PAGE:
Rapiscan Systems, Inc.

B-401773.2,B-401773.3: Mar 15, 2010

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Rapiscan Systems, Inc., of Arlington, Virginia, protests the issuance of a purchase order to Science Applications International Corporation (SAIC), of San Diego, California, under request for quotations (RFQ) No. S-WHARC-09-Q-0030, issued by the U.S. Department of State (DOS) for gamma ray vehicle and cargo inspection systems. The RFQ was limited to vendors holding a Federal Supply Schedule (FSS) contract for the required items, and Rapiscan principally argues that it was improper to issue the order to SAIC because that firm's FSS contract does not include all required items.

We sustain the protest.

B-401773.2; B-401773.3, Rapiscan Systems, Inc., March 15, 2010

Decision

Matter of: Rapiscan Systems, Inc.

File: B-401773.2; B-401773.3

Date: March 15, 2010

Daniel R. Forman, Esq., and Jonathan M. Baker, Esq., Crowell & Moring, for the protester.

James J. McCullough, Esq., and Steven A. Alerding, Esq., Fried Frank Harris Shriver & Jacobson, LLP, for Science Applications International Corporation, an intervenor.

Dennis J. Gallagher, Esq., Department of State, for the agency.

Mary G. Curcio, Esq., and John M. Melody, Esq., Office of the General Counsel, GAO, participated in the preparation of the decision.

DIGEST

Where solicitation limited competition to vendors holding Federal Supply Schedule (FSS) contract for required items, and successful vendor's FSS contract did not include all required items, issuance of purchase order was improper; while non-FSS micro-purchase ($3,000) items properly may be purchased under an FSS solicitation, that was not the case here, since, while non-FSS items were priced at $0, quotation stated that price of non-FSS items was included in FSS item prices.

DECISION

Rapiscan Systems, Inc., of Arlington, Virginia, protests the issuance of a purchase order to Science Applications International Corporation (SAIC), of San Diego, California, under request for quotations (RFQ) No. S-WHARC-09-Q-0030, issued by the U.S. Department of State (DOS) for gamma ray vehicle and cargo inspection systems. The RFQ was limited to vendors holding a Federal Supply Schedule (FSS) contract for the required items, and Rapiscan principally argues that it was improper to issue the order to SAIC because that firm's FSS contract does not include all required items.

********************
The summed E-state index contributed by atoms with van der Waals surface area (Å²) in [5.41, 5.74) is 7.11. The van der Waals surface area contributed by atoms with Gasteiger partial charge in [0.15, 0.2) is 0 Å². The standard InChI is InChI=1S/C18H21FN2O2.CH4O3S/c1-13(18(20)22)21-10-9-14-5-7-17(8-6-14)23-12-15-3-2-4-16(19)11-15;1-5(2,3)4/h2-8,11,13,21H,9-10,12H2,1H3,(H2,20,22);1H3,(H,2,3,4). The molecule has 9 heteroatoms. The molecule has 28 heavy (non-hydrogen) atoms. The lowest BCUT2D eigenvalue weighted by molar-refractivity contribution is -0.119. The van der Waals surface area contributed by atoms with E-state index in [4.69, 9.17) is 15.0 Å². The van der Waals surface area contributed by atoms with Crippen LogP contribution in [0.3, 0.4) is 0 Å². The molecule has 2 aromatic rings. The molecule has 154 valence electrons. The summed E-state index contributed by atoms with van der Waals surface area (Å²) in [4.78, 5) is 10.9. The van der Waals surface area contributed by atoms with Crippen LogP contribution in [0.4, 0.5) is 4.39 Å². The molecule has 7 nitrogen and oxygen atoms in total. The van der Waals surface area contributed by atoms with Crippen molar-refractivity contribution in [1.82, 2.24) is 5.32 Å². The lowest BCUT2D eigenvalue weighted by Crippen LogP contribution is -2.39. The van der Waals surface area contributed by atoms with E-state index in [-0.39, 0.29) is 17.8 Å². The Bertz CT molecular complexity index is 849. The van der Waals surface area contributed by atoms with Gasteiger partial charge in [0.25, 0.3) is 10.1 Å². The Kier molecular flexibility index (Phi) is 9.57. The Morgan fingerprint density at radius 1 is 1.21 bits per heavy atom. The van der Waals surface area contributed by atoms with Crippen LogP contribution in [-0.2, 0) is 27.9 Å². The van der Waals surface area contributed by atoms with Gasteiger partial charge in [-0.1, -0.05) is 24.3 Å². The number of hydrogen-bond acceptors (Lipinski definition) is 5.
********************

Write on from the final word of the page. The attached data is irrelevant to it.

We sustain the protest.

The RFQ, which specified an SAIC product on a brand name or equal basis, was open to vendors holding contracts under FSS 84, category 426-4K, Metal and Bomb Detection Equipment, and required quotations to indicate the vendor's FSS contract number. The RFQ included eight line items (CLIN). The agency initially issued the purchase order to Rapiscan, which submitted the lowest priced, technically acceptable quotation. However, SAIC protested issuance of the order on the basis that Rapiscan's FSS contract did not list all eight of the required items at the time the order was issued. We sustained the protest, agreeing that the issuance was improper, and the agency subsequently canceled the order, consistent with our recommendation. Science Applications Int'l Corp., B-401773, Nov. 10, 2009, 2009 CPD para. 229. Subsequently, the agency determined that all of the required items were included on SAIC's FSS contract, and issued a purchase order to SAIC.

Rapiscan asserts that the agency improperly issued the purchase order to SAIC because SAIC's FSS contract in fact does not include three of the required items-- CLIN 7, freight; the installation required for the VACIS Gamma Ray System under CLIN 1; and the installation required under CLIN 8 for the replacement energy source.